Sometimes song lyrics can provide just as much value quote-wise as ancient philosophers, so I’m using one for this self improvement article..!
After all, what is a lyricist if not a philosopher? Ok, ok, not *all* song lyrics stand the test of time, but I do like this one.
I only recently came across the song, on a you tube video of Bing Crosby singing it with Bette Midler, of all people. I have no idea how I came across it, whether it was someone sending me the link, spotting it on social media or you tube suggesting it, but however it came across my path, I smiled at the lyric from the first listen!
In fact, the song goes on to say that we should spread joy to the maximum, bring gloom to the minimum, that we should have faith or pandemonium is likely to spread across the scene.
It may sound corny to suggest that we should be happy & positive all the time, spreading joy all the time, but as I’m taking a closer look at the personal development value of the lyric, I’m going to bring in some brain science, and also point out something that the nay-sayers might have missed…
It probably *is* corny to suggest that we should be happy, smiley, positive all the time. That’s not how life works, and if we try to act like that we will end up burning out and dismissing the whole concept of positivity, so it’s vital that we accept that life can be difficult.
Life can be *extremely* difficult. I understand that, in fact a phrase I use a lot is that ‘life isn’t always rainbows and sequins, but when it is, soak those suckers up’.
The song itself says bring gloom down to the minimum, it doesn’t say there won’t ever be any gloom in the first place, or that gloom can be got rid of altogether!
Here’s where the brain science comes in, and I find it fascinating…
When we absorb what is happening around us in the world, whether by sight, sound, touch, smell, or taste, the various receptors we have send the feedback to our brain. Our brain doesn’t just make a first-time judgement on the information it’s receiving – it makes a comparison.
That’s a key point behind this article, the comparison that the brain makes. It makes a comparison between what it’s receiving, and the internal model already established in the brain. The default setting is to validate the already existing internal model.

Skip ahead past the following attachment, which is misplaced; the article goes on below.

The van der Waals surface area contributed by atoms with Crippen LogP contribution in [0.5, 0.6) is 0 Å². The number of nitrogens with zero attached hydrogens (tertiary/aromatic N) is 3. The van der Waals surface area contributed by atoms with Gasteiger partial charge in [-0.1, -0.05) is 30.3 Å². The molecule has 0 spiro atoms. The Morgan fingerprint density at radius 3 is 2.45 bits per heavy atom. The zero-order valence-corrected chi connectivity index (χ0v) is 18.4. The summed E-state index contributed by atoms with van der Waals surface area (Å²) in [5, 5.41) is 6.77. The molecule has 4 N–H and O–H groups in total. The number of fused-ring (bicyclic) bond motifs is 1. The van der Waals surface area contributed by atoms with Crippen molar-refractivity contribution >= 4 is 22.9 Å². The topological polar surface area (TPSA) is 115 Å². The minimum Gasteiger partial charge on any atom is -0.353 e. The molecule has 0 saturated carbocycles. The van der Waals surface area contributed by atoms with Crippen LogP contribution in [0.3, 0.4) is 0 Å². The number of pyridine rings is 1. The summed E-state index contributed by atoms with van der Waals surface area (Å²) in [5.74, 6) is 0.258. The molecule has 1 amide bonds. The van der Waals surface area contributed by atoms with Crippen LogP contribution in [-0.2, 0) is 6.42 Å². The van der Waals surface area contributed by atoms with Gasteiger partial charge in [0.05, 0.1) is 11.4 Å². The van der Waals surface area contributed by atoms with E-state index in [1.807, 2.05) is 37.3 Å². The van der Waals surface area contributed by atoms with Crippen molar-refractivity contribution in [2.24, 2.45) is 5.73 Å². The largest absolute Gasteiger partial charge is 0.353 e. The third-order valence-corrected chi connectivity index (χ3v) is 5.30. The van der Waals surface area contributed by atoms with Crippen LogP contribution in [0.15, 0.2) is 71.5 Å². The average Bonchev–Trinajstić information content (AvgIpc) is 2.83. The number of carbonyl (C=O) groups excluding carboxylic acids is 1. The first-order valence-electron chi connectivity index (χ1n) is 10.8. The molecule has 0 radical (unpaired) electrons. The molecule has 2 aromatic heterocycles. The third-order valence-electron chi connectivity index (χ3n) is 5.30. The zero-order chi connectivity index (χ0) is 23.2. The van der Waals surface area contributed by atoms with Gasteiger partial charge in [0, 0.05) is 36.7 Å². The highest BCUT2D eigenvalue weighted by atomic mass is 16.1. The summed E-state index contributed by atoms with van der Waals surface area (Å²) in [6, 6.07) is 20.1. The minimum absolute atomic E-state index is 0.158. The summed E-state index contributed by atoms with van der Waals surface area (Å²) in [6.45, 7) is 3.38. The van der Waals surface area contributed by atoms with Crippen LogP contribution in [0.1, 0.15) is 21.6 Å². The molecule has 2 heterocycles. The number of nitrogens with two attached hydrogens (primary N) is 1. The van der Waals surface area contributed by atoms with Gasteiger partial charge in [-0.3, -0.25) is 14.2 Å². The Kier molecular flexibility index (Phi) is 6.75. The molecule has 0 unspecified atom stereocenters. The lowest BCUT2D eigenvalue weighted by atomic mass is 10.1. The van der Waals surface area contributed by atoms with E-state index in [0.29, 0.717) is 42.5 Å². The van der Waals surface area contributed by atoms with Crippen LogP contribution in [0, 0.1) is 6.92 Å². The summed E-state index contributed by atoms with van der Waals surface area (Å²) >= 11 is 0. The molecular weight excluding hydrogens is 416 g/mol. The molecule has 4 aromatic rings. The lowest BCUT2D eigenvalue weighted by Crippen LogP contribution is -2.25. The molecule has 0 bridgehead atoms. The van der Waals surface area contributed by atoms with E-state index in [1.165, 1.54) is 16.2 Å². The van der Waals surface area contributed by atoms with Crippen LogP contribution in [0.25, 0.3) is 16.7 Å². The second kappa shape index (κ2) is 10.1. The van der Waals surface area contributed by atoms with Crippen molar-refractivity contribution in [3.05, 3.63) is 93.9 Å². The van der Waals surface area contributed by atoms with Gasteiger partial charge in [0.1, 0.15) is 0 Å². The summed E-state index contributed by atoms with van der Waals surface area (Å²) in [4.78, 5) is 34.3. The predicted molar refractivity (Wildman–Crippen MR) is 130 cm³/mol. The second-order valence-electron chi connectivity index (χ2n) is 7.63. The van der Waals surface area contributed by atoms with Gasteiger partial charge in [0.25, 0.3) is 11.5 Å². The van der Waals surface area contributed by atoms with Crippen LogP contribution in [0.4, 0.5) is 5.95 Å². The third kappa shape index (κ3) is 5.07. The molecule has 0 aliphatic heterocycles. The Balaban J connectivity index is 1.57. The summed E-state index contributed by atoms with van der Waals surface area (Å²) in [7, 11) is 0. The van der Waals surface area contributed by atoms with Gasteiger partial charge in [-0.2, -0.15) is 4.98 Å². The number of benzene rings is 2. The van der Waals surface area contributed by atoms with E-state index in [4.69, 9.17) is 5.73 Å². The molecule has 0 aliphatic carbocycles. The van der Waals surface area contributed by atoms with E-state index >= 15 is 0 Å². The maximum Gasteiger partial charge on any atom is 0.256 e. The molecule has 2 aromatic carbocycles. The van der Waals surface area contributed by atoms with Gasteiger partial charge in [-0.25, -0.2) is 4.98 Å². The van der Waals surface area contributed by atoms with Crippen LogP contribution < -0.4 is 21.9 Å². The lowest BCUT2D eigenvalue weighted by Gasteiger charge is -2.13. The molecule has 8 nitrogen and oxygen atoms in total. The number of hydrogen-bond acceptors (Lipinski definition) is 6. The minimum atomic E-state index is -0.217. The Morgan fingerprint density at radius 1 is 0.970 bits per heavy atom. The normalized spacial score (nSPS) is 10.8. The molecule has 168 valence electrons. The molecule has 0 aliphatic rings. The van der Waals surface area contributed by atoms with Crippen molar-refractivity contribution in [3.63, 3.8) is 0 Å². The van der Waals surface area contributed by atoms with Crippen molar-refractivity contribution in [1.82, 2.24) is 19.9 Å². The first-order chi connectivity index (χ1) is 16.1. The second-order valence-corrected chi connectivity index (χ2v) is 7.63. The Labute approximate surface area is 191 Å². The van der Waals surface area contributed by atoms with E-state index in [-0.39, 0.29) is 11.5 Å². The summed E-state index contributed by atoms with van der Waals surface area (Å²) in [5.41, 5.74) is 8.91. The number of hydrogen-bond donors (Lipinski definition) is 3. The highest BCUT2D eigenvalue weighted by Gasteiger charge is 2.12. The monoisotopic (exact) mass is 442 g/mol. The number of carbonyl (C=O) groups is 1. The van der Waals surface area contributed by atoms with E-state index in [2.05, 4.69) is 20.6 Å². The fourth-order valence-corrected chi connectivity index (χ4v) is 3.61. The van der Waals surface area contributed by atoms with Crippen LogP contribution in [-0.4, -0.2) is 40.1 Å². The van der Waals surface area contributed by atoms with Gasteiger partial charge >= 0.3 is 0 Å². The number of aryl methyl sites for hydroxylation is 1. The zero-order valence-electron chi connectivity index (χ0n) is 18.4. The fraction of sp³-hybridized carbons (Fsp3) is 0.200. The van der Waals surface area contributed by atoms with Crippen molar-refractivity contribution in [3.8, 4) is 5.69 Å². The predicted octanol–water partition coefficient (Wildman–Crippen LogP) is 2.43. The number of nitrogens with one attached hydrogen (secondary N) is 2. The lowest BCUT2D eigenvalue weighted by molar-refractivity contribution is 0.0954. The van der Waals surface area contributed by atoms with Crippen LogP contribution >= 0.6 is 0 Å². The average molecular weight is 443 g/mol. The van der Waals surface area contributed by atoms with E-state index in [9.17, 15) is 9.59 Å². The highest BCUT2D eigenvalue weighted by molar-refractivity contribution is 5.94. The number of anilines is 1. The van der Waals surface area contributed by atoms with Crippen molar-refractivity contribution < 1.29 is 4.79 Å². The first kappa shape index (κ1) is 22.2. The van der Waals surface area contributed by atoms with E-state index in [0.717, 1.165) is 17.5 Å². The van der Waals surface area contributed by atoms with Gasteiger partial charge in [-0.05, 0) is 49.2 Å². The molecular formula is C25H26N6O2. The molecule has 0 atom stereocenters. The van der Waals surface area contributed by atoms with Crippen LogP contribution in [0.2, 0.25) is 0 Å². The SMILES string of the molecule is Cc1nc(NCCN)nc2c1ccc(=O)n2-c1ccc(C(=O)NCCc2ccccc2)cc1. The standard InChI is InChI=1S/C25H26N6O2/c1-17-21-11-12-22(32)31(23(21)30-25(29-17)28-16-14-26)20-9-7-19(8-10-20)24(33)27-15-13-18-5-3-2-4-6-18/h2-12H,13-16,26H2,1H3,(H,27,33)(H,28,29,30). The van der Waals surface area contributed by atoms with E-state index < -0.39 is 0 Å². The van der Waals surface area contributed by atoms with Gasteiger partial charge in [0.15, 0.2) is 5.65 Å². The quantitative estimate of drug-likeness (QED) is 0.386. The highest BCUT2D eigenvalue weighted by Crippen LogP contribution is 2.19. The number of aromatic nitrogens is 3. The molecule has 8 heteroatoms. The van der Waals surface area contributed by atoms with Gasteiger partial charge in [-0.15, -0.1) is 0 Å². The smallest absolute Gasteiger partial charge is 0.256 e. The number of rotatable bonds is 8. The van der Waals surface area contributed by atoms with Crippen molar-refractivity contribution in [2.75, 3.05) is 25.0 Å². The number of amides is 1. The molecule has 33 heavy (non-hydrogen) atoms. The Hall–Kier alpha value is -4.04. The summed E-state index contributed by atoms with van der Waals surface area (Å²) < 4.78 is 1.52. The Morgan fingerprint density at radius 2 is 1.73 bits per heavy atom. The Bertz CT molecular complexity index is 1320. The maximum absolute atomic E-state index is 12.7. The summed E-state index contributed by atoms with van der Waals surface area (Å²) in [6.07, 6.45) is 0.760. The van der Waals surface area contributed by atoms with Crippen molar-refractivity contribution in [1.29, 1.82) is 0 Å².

So, it follows that if we have an internal model which shows things in a negative light, that we can’t achieve anything, that the world is against us, our brain will tend to look to interpret input from the world in a way that validates that negative model.
Similarly, if we have an internal model that views things in a positive way, that we *can* achieve things, that the world is out to help us, then we will interpret things in a way that validates that positive model.
That’s brain science, and it forms the basis of lyrics such as the one I’m featuring here.
We each have our *own* internal model of the world, unique to us, because it’s been developed ever since we were born. We’ve been directed, either consciously or unconsciously, to believe certain things are true, and as we grow older, we get into a self perpetuating cycle of verification of the model.
It takes a certain level of decision and determination to understand this process, and more again to set about changing the internal models.
It’s worth the effort though. In fact, it’s vital to do so, because if we want to change results, we need to change behaviours, and to change behaviours we need to change attitude, and that means adjustments to the internal model we carry around with us.
I also love how the song says ‘Don’t mess with Mr. Inbetween.’ In my view, that means that if our brain gets some incoming information, and it’s not immediately sure whether it fits with a positive or negative internal model, this is where we can *choose*! It’s up to us to direct our own brain to interpret the input as validating the positive model. If we’re not pro-active about, Mr. Inbetween starts to mess around, and can tip us into going for the negative model.
So, we could do a lot worse than pay attention to Johnny Mercer’s song lyrics – while accepting that gloom exists, we can bring it down many levels rather than let it have dominance, and we can do this by latching on to the good things, which accentuates the positive.
It’s a technique that will actually change the way we *think*! Try it, it can change your life – it can transform it!
Ok, I’d love to hear what you think – do leave a comment!
‘Til Next Time,
Health & happiness,
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